Paul Celan's Encounters with Surrealism
Trauma, Translation and Shared Poetic Space

Charlotte Ryland

Legenda (General Series)

Legenda

12 April 2010  •  216pp

ISBN: 978-1-906540-77-7 (hardback)  •  RRP £75, $99, €85

ISBN: 978-1-351193-55-9 (Taylor & Francis ebook)

ModernFrenchGermanPoetry


Paul Celan (1920-1970), one of the most important and challenging poets in post-war Europe, was also a prolific and highly idiosyncratic translator. His post-Holocaust writing is inextricably linked to the specific experiences that have shaped contemporary European and American identity, and at the same time has its roots in literary, philosophical and scientific traditions that range across continents and centuries – surrealism being a key example. Celan's early works emerge from a fruitful period for surrealism, and they bear the marks of that style, not least because of the deep affinity he felt with the need to extend the boundaries of expression. In this comparative and intertextual study, Charlotte Ryland shows that this interaction continued throughout Celan’s lifetime, largely through translation of French surrealist poems, and that Celan’s great oeuvre can thus be understood fully only in the light of its interaction with surrealist texts and artworks, which finally gives rise to a wholly new poetics of translation.

Charlotte Ryland is Lecturer in German at St Hugh’s College and The Queen’s College, Oxford.

Reviews:

  • ‘A stimulating development in Celan scholarship. It heralds the arrival of a significant new contributor to UK studies of European poetry and cultural history.’ — Ruth J. Owen, Modern Language Review 106.3, 2011, 923-24 (full text online)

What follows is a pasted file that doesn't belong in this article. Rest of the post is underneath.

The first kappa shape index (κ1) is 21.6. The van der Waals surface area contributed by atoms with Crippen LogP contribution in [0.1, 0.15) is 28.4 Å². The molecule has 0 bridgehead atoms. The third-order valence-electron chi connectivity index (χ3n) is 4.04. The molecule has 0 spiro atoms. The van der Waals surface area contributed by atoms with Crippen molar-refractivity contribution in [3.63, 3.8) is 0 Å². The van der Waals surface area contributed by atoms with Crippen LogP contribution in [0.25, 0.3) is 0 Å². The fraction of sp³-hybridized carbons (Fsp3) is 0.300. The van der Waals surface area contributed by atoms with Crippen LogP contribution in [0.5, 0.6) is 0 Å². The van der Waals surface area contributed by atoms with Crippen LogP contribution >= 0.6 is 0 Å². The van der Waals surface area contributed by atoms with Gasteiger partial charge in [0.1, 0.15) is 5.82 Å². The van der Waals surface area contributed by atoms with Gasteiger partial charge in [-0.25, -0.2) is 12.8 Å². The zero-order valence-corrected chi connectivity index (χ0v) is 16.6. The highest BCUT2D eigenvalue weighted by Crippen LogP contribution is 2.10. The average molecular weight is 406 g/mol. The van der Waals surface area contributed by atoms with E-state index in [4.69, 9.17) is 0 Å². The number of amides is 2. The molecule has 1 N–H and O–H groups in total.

• ‘What emerges from Ryland’s excellent book is more than just another answer to the question of literary influence. Rather, Ryland demonstrates through her extremely close reading of Celan’s translations of surrealist poems how Celan’s own poetic concerns shaped and transformed those poems... A valuable addition not only to the literature on Celan and surrealism but on Celan’s poetics of communication.’ — Helmut Schmitz, Journal of Modern Jewish Studies 10.3, 2011, 439-41
  • ‘In this important book, which will be of interest to teachers and scholars of Paul Celan, Surrealism, and poetics, Charlotte Ryland... makes a compelling case that Celan’s engagement with Surrealism played a key and lasting role in the formation of his thought.’ — Susan H. Gillespie, German Quarterly 85.1, Winter 2012, 98-99
  • ‘A fascinating study of the position of Celan’s poetry in relation to his lived and textual reality.’ — Catriona Firth and Sara Jones, The Year's Work in Modern Language Studies 72 (survey year 2010), 2012, 452
  • ‘If ever there were a case for bilingual editions, then, as Ryland so persuasively shows us, Celan’s translations of surrealist poetry make it, through their uncanny engagements with the originals in times that, for Celan, became ever darker... With Ryland’s study, we can return to that particular encounter with a renewed sense of the richness not only of Celan’s own poetry, but also of his activities as a translator of the highest order.’ — Shane Weller, Translation and Literature 21.3 (November 2012), 430-35

Bibliography entry:

Ryland, Charlotte, Paul Celan's Encounters with Surrealism: Trauma, Translation and Shared Poetic Space (Cambridge: Legenda, 2010)

First footnote reference: 35 Charlotte Ryland, Paul Celan's Encounters with Surrealism: Trauma, Translation and Shared Poetic Space (Cambridge: Legenda, 2010), p. 21.

Subsequent footnote reference: 37 Ryland, p. 47.

(To see how these citations were worked out, follow this link.)

Bibliography entry:

Ryland, Charlotte. 2010. Paul Celan's Encounters with Surrealism: Trauma, Translation and Shared Poetic Space (Cambridge: Legenda)

Example citation: ‘A quotation occurring on page 21 of this work’ (Ryland 2010: 21).

Example footnote reference: 35 Ryland 2010: 21.

(To see how these citations were worked out, follow this link.)


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